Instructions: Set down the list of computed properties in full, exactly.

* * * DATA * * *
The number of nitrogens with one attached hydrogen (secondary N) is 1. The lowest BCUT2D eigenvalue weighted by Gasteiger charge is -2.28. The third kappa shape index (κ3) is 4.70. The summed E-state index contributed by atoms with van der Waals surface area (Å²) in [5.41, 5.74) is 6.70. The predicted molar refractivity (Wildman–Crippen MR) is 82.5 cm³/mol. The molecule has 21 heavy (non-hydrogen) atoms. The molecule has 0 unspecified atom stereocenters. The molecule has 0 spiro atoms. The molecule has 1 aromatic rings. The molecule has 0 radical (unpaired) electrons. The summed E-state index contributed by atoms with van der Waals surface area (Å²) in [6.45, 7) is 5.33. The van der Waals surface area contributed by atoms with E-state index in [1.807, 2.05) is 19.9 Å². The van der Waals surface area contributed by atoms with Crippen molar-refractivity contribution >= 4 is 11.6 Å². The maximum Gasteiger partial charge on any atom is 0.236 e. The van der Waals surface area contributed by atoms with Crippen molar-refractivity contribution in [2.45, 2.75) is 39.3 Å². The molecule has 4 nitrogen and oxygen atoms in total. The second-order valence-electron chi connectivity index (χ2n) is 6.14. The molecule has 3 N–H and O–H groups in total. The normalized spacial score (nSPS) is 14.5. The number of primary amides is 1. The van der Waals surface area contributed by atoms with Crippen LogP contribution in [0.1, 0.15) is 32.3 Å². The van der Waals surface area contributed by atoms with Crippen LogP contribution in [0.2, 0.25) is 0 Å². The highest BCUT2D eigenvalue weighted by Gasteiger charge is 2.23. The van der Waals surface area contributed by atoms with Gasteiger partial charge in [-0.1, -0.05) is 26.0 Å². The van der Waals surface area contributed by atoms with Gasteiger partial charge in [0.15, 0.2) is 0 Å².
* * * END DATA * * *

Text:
The number of nitrogens with one attached hydrogen (secondary N) is 1. The lowest BCUT2D eigenvalue weighted by Gasteiger charge is -2.28. The third kappa shape index (κ3) is 4.70. The summed E-state index contributed by atoms with van der Waals surface area (Å²) in [5.41, 5.74) is 6.70. The predicted molar refractivity (Wildman–Crippen MR) is 82.5 cm³/mol. The molecule has 21 heavy (non-hydrogen) atoms. The molecule has 0 unspecified atom stereocenters. The molecule has 0 spiro atoms. The molecule has 1 aromatic rings. The molecule has 0 radical (unpaired) electrons. The summed E-state index contributed by atoms with van der Waals surface area (Å²) in [6.45, 7) is 5.33. The van der Waals surface area contributed by atoms with E-state index in [1.807, 2.05) is 19.9 Å². The van der Waals surface area contributed by atoms with Crippen molar-refractivity contribution >= 4 is 11.6 Å². The maximum Gasteiger partial charge on any atom is 0.236 e. The van der Waals surface area contributed by atoms with Crippen molar-refractivity contribution in [2.45, 2.75) is 39.3 Å². The molecule has 4 nitrogen and oxygen atoms in total. The second-order valence-electron chi connectivity index (χ2n) is 6.14. The molecule has 3 N–H and O–H groups in total. The normalized spacial score (nSPS) is 14.5. The number of primary amides is 1. The van der Waals surface area contributed by atoms with Crippen LogP contribution in [0.1, 0.15) is 32.3 Å². The van der Waals surface area contributed by atoms with Crippen LogP contribution in [0.2, 0.25) is 0 Å². The highest BCUT2D eigenvalue weighted by Gasteiger charge is 2.23. The van der Waals surface area contributed by atoms with Gasteiger partial charge in [-0.1, -0.05) is 26.0 Å². The van der Waals surface area contributed by atoms with Gasteiger partial charge in [0.15, 0.2) is 0 Å².